China Tariffs Background

The issue

Beginning in the summer of 2018, former President Donald Trump imposed multiple rounds of tariffs ranging from 10 percent to 25 percent on more than $500 billion in Chinese imports under Section 301 of the U.S. Trade Act of 1974, saying they were invoked because of China’s unfair trade practices including violation of intellectual property rights and forced technology transfers. China responded at each step with retaliatory tariffs on U.S. exports. The tariffs have remained in place under the Biden administration. NRF and other business groups have filed a brief in a lawsuit against the tariffs, saying they “have had a significant adverse impact on the U.S. economy.”

Following a 2019 meeting between Trump and Chinese President Xi Jinping and ongoing talks between trade negotiators for both countries, a “Phase One” trade deal was signed in January 2020 and took effect on February 14, 2020. The deal reduced a round of tariffs that took effect in the fall of 2019 and eliminated a round that had yet to go into effect but kept earlier tariffs in place.

NRF President Matthew Shay was at the White House with Trump and Chinese Vice Premier Liu He as they signed the agreement and welcomed the move, but said a Phase Two deal to end the tariffs “can’t come soon enough.”

“Tariffs … result in higher costs for American families and slow the U.S. economy.”

NRF Senior Vice President for Government Relations David French

Why it matters to retailers

Retailers rely heavily on imported merchandise to provide American families with products they need at prices they can afford, and China is perhaps retailers’ most important source of high-quality and affordable consumer products. Since tariffs are paid by American companies that import products – not by the foreign governments targeted by the tariffs – they ultimately drive up prices paid by consumers despite efforts by retailers to minimize the impact. Retailers have shifted some sourcing to other countries to avoid the tariffs, but doing so upends supply chains established over decades, and there is no other nation that can fully supply the breadth and depth of goods available from China at comparable prices. Most products affected by the tariffs are no longer made in the United States, meaning retailers cannot simply switch to U.S. suppliers. In addition to consumer merchandise, the tariffs apply to many raw materials, parts and supplies used by U.S. manufacturers, driving up the costs of domestic products and negatively impacting U.S. jobs.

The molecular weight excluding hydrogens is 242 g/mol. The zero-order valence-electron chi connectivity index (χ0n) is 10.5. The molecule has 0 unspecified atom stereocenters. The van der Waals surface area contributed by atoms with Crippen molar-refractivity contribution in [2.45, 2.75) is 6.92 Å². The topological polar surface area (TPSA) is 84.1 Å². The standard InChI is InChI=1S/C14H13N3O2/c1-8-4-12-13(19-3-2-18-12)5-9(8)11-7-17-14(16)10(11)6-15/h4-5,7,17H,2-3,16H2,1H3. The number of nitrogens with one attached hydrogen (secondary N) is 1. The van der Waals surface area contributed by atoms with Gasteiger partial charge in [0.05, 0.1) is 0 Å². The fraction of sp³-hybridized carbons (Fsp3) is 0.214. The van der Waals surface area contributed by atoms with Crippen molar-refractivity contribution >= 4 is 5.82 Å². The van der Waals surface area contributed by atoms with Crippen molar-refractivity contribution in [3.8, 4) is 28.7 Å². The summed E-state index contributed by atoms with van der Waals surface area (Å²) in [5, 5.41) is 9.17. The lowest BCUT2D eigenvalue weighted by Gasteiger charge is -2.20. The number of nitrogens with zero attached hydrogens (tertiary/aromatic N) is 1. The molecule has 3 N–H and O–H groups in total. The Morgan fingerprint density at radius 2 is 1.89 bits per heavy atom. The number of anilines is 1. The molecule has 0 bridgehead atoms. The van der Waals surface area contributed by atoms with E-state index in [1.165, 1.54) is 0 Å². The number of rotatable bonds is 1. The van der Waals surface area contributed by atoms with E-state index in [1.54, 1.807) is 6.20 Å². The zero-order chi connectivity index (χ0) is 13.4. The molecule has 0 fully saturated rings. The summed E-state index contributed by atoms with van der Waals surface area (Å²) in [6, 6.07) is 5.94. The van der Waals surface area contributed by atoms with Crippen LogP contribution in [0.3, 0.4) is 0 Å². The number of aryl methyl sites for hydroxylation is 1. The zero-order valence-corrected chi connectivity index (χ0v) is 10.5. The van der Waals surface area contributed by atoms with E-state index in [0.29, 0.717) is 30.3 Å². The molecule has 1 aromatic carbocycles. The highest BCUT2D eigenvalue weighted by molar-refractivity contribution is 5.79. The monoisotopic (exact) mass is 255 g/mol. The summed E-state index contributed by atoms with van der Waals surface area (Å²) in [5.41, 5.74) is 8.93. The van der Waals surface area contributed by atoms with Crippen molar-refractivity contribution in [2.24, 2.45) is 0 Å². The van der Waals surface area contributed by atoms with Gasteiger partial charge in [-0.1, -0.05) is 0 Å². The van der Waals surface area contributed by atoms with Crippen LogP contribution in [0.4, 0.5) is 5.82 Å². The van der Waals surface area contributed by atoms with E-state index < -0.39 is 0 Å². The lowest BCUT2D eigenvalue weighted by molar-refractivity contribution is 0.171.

Tariffs have cost Americans more than $100 billion since the trade war began, according to the Tariffs Hurt the Heartland campaign and Americans for Free Trade, a coalition of more than 150  trade associations formed by NRF to address the issue.

NRF advocates for fair tariffs

NRF has led the retail industry’s fight against the tariffs, saying they are punishing U.S. consumers, workers and businesses more than they are punishing China while doing little or nothing to create U.S jobs. NRF agrees that China and other trading partners need to live up to their trade commitments and that China has been a bad actor. But NRF strongly opposes both the tariffs imposed by the United States and the retaliatory tariffs implemented by China and believes constructive, multilateral engagement with trading partners would be a better solution.

NRF has taken an active role at each state of the trade war, repeatedly voicing concerns with the White House and Congress, testifying at hearings held by the Office of the U.S. Trade Representative and bringing together representatives of retail and other affected industries.

Learn more about global trade

The Impact of Tariffs on Small Business
 
Hear stories from small retailers across the country.
Read more
End the trade war
 
aerial view of a port tracker
The trade war with China threatens U.S. jobs and raises prices on American families.
Read more
Global Trade
 
U.S. companies need modern trade policy in order to become more competitive and grow.
Read more